Monday, November 29, 2010

Computer Algorithm Matches Kidney Donors with Those in Need

    Computer Algorithm Matches Kidney Donors with Those in Need
  • A newly developed computer algorithm is building a network of people in need of kidneys and potential donors. The technology could increase the number of kidney transplants, thereby saving thousands of lives per year.
  • A newly developed computer algorithm is building a network of people in need of kidneys and potential donors. The technology could increase the number of kidney transplants, thereby saving thousands of lives per year.By the end of 2009, there were over 86,000 people on the waitlist to receive a kidney donation. According to the Scientific Registry of Transplant Recipients, that waitlist has been increasing steadily each year, while the number of donors has remained relatively constant. Now, a computer algorithm developed by researchers at Carnegie Mellon University is matching transplant recipients with potential living donors. The technology, being used to create a national network, could save lives and lower the risks of organ rejection.
    Kidneys for transplants can be either from living or deceased donors. Most people on the waitlist do not have compatible family members and are waiting for organs from deceased donors. But organs from living donors have higher success rates, since they are often closer matches to recipients' blood and tissue type, and the organs do not need to be transported over long distances.
    Now, the Organ Procurement and Transplantation Network (OPTN), operated by the United Network for Organ Sharing (UNOS), is using a computer algorithm to match kidney recipients with potential donors. Using the technology, the OPTN has started a national pilot program to increase the number of kidney paired-donation (KPD) transplants.

    Although the waitlist for kidneys continues to grow each year, the number of transplant surgeries has remained relatively constant (source: OPTN/SRTR).
    Matching possible donors with recipients is a huge computational task. In 2006, the first algorithm that could successfully perform the equations on a nationwide scale—that is, with up to 10,000 pairs—was created by Tuomas Sandholm and Avrim Blum, both professors of Computer Science at Carnegie Mellon, and then-graduate student David J. Abraham. The algorithm has since been improved by Sandholm, with help from Ph.D. students Pranjal Awasthi, Erik Zawadzki and John Dickerson.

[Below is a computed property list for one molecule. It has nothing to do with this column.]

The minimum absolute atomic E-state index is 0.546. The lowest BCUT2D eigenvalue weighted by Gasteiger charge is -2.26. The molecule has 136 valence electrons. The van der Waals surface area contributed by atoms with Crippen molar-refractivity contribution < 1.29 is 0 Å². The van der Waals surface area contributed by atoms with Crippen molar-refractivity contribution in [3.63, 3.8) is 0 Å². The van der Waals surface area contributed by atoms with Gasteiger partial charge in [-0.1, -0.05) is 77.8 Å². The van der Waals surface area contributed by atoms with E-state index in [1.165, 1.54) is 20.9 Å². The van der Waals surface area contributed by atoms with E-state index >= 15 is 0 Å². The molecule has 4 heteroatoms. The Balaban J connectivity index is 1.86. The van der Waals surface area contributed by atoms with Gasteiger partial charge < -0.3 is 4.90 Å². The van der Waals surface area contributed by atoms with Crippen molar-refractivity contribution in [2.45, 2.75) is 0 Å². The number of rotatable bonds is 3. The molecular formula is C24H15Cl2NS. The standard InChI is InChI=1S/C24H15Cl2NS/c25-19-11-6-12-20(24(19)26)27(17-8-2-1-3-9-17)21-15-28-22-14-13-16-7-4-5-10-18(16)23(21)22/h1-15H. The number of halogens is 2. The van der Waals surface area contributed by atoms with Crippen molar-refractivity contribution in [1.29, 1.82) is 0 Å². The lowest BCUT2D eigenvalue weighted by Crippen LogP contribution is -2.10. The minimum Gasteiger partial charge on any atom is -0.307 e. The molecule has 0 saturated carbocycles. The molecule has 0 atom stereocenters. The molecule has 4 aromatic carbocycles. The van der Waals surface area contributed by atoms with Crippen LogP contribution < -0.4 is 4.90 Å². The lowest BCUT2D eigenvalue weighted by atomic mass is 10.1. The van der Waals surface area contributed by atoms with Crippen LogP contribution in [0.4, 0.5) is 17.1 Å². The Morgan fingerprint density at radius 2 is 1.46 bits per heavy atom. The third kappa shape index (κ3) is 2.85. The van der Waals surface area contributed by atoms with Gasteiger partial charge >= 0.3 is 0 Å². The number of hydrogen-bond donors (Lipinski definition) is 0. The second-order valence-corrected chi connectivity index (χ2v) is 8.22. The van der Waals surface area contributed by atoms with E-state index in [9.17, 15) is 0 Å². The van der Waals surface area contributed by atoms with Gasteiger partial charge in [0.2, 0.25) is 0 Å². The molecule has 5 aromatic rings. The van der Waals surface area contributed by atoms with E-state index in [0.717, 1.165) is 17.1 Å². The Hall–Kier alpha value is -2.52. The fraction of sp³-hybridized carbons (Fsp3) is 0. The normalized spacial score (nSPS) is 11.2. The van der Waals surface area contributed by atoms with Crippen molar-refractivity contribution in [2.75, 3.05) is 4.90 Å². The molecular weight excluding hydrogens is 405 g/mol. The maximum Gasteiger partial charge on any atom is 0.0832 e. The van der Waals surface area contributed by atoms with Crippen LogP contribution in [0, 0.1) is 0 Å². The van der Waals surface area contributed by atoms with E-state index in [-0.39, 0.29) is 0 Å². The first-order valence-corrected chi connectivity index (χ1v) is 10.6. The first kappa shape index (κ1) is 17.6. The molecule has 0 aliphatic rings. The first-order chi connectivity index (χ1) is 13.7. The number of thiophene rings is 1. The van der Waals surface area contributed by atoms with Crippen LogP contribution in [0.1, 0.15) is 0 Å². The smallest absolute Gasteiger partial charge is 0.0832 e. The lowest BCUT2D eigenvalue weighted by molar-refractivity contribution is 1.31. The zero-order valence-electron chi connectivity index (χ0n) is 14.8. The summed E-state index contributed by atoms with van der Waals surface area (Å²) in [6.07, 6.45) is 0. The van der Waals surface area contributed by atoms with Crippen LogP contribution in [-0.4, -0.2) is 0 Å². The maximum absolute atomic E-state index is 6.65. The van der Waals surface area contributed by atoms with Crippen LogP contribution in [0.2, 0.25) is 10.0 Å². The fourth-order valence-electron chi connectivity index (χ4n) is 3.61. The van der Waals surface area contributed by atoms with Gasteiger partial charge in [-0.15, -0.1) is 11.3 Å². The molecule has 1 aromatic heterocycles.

The main technological problem was computer memory, which could not handle the huge demand of the matching process. To circumvent this difficulty, the researchers' algorithm never records the entire process within the computer's memory. Instead, it only records those parts of the process that turn out to be relevant.

    In a trial run, the process included only 43 kidney transplant candidates and 45 potential living donors. Researchers expect, however, that this national KPD network could eventually be expanded to include up to 20,000 individuals.
    In many situations, a potential kidney donor—usually a family member—is not medically compatible with the intended recipient. Blood and tissue samples must match; otherwise an organ has a high risk of rejection, which could lead to infection and even death.
    With the new technology, the computer creates new potential pairs based on medical information. A two-way exchange, for example, might match the donor from one pair with the recipient from the second, with the second donor donating to the first recipient. The algorithm is even capable of determining three-way exchanges.
    As the national network grows, the chances of finding a potential match will increase.
    "A unified nationwide exchange can yield significantly better solutions than multiple separate exchanges, and it is extremely rewarding that after we have worked on this for six years, the nationwide program is now live," said Sandholm in a statement. Sandholm led the team of researchers in the development of the computer algorithms that finds organ matches.
    On Oct. 27, a trial run of the program successfully matched seven donor-recipient pairs. The technology even found matches for two kidney recipients with particularly rare tissue types.
    "We are grateful both for Dr. Sandholm's expert consulting in developing our national pilot program and for the use of Carnegie Mellon's algorithm," said Charles Alexander, pesident of OPTN/UNOS. "These contributions have helped us develop the program more quickly and at significantly lower cost than we could have achieved otherwise, so we can focus on saving and enhancing lives through kidney paired-donation."
    The computerized matching process will be performed every four to five weeks, as participating transplant programs supply new patient and potential donor information.
    "In the future, kidney exchanges could be made even better by using our newest generation of algorithms that consider not only the current problem but also anticipate donors and patients who might later join the system," Sandholm said. "It can sometimes be best to wait on some of the transplants so that more or better transplants can be found as new pairs enter the system. Our new algorithms figure that out automatically using statistical properties of the blood- and tissue-type distribution of the population to generate possible sequences of additional pairs joining."

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